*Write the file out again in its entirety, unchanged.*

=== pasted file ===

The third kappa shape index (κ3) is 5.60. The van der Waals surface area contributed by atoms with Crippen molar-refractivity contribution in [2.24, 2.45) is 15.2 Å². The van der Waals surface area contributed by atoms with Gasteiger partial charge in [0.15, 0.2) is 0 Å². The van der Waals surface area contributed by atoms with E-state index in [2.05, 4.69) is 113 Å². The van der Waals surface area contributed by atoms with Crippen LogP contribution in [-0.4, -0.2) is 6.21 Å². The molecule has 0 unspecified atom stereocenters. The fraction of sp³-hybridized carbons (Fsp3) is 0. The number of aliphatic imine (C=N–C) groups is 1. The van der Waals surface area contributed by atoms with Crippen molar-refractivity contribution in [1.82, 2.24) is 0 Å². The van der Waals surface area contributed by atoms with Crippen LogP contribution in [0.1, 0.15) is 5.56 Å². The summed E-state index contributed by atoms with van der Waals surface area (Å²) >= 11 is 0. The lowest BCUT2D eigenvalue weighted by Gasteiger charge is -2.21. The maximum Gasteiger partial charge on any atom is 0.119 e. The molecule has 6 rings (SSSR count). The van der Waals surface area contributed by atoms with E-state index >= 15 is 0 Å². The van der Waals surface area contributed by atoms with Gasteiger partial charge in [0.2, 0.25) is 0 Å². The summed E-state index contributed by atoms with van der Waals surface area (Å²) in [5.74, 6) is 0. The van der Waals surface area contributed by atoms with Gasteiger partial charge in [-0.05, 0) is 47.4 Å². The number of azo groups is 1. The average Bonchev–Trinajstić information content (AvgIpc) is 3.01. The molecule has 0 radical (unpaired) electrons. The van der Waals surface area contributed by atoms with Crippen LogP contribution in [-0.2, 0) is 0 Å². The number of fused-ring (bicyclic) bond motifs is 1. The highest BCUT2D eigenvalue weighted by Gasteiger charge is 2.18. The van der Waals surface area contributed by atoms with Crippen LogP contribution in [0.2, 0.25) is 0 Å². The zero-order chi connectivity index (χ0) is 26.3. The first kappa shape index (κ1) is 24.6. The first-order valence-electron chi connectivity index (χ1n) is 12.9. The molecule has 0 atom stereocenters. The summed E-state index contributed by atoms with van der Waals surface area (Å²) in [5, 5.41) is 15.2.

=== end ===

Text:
The third kappa shape index (κ3) is 5.60. The van der Waals surface area contributed by atoms with Crippen molar-refractivity contribution in [2.24, 2.45) is 15.2 Å². The van der Waals surface area contributed by atoms with Gasteiger partial charge in [0.15, 0.2) is 0 Å². The van der Waals surface area contributed by atoms with E-state index in [2.05, 4.69) is 113 Å². The van der Waals surface area contributed by atoms with Crippen LogP contribution in [-0.4, -0.2) is 6.21 Å². The molecule has 0 unspecified atom stereocenters. The fraction of sp³-hybridized carbons (Fsp3) is 0. The number of aliphatic imine (C=N–C) groups is 1. The van der Waals surface area contributed by atoms with Crippen molar-refractivity contribution in [1.82, 2.24) is 0 Å². The van der Waals surface area contributed by atoms with Crippen LogP contribution in [0.1, 0.15) is 5.56 Å². The summed E-state index contributed by atoms with van der Waals surface area (Å²) >= 11 is 0. The lowest BCUT2D eigenvalue weighted by Gasteiger charge is -2.21. The maximum Gasteiger partial charge on any atom is 0.119 e. The molecule has 6 rings (SSSR count). The van der Waals surface area contributed by atoms with E-state index >= 15 is 0 Å². The van der Waals surface area contributed by atoms with Gasteiger partial charge in [0.2, 0.25) is 0 Å². The summed E-state index contributed by atoms with van der Waals surface area (Å²) in [5.74, 6) is 0. The van der Waals surface area contributed by atoms with Gasteiger partial charge in [-0.05, 0) is 47.4 Å². The number of azo groups is 1. The average Bonchev–Trinajstić information content (AvgIpc) is 3.01. The molecule has 0 radical (unpaired) electrons. The van der Waals surface area contributed by atoms with Crippen LogP contribution in [-0.2, 0) is 0 Å². The number of fused-ring (bicyclic) bond motifs is 1. The highest BCUT2D eigenvalue weighted by Gasteiger charge is 2.18. The van der Waals surface area contributed by atoms with Crippen LogP contribution in [0.2, 0.25) is 0 Å². The zero-order chi connectivity index (χ0) is 26.3. The first kappa shape index (κ1) is 24.6. The first-order valence-electron chi connectivity index (χ1n) is 12.9. The molecule has 0 atom stereocenters. The summed E-state index contributed by atoms with van der Waals surface area (Å²) in [5, 5.41) is 15.2.